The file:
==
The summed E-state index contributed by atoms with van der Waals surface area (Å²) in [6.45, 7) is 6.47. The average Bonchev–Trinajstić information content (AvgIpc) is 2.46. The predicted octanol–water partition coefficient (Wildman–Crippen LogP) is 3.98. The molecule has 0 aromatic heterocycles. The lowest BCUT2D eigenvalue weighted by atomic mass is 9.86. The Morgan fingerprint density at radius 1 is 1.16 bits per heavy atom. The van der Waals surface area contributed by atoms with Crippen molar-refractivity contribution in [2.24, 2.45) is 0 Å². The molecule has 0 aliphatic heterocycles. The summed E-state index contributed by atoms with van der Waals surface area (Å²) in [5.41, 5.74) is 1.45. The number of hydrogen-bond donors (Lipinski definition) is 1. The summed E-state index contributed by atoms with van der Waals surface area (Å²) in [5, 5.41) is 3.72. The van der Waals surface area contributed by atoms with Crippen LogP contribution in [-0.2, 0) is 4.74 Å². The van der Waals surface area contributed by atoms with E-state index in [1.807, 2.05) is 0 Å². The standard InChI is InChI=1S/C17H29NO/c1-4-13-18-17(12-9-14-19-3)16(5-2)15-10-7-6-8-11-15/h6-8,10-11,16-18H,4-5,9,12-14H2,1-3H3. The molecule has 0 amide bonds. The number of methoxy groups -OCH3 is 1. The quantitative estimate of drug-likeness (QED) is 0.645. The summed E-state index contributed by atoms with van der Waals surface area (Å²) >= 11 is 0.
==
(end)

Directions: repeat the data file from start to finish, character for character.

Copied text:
The summed E-state index contributed by atoms with van der Waals surface area (Å²) in [6.45, 7) is 6.47. The average Bonchev–Trinajstić information content (AvgIpc) is 2.46. The predicted octanol–water partition coefficient (Wildman–Crippen LogP) is 3.98. The molecule has 0 aromatic heterocycles. The lowest BCUT2D eigenvalue weighted by atomic mass is 9.86. The Morgan fingerprint density at radius 1 is 1.16 bits per heavy atom. The van der Waals surface area contributed by atoms with Crippen molar-refractivity contribution in [2.24, 2.45) is 0 Å². The molecule has 0 aliphatic heterocycles. The summed E-state index contributed by atoms with van der Waals surface area (Å²) in [5.41, 5.74) is 1.45. The number of hydrogen-bond donors (Lipinski definition) is 1. The summed E-state index contributed by atoms with van der Waals surface area (Å²) in [5, 5.41) is 3.72. The van der Waals surface area contributed by atoms with Crippen LogP contribution in [-0.2, 0) is 4.74 Å². The van der Waals surface area contributed by atoms with E-state index in [1.807, 2.05) is 0 Å². The standard InChI is InChI=1S/C17H29NO/c1-4-13-18-17(12-9-14-19-3)16(5-2)15-10-7-6-8-11-15/h6-8,10-11,16-18H,4-5,9,12-14H2,1-3H3. The molecule has 0 amide bonds. The number of methoxy groups -OCH3 is 1. The quantitative estimate of drug-likeness (QED) is 0.645. The summed E-state index contributed by atoms with van der Waals surface area (Å²) >= 11 is 0.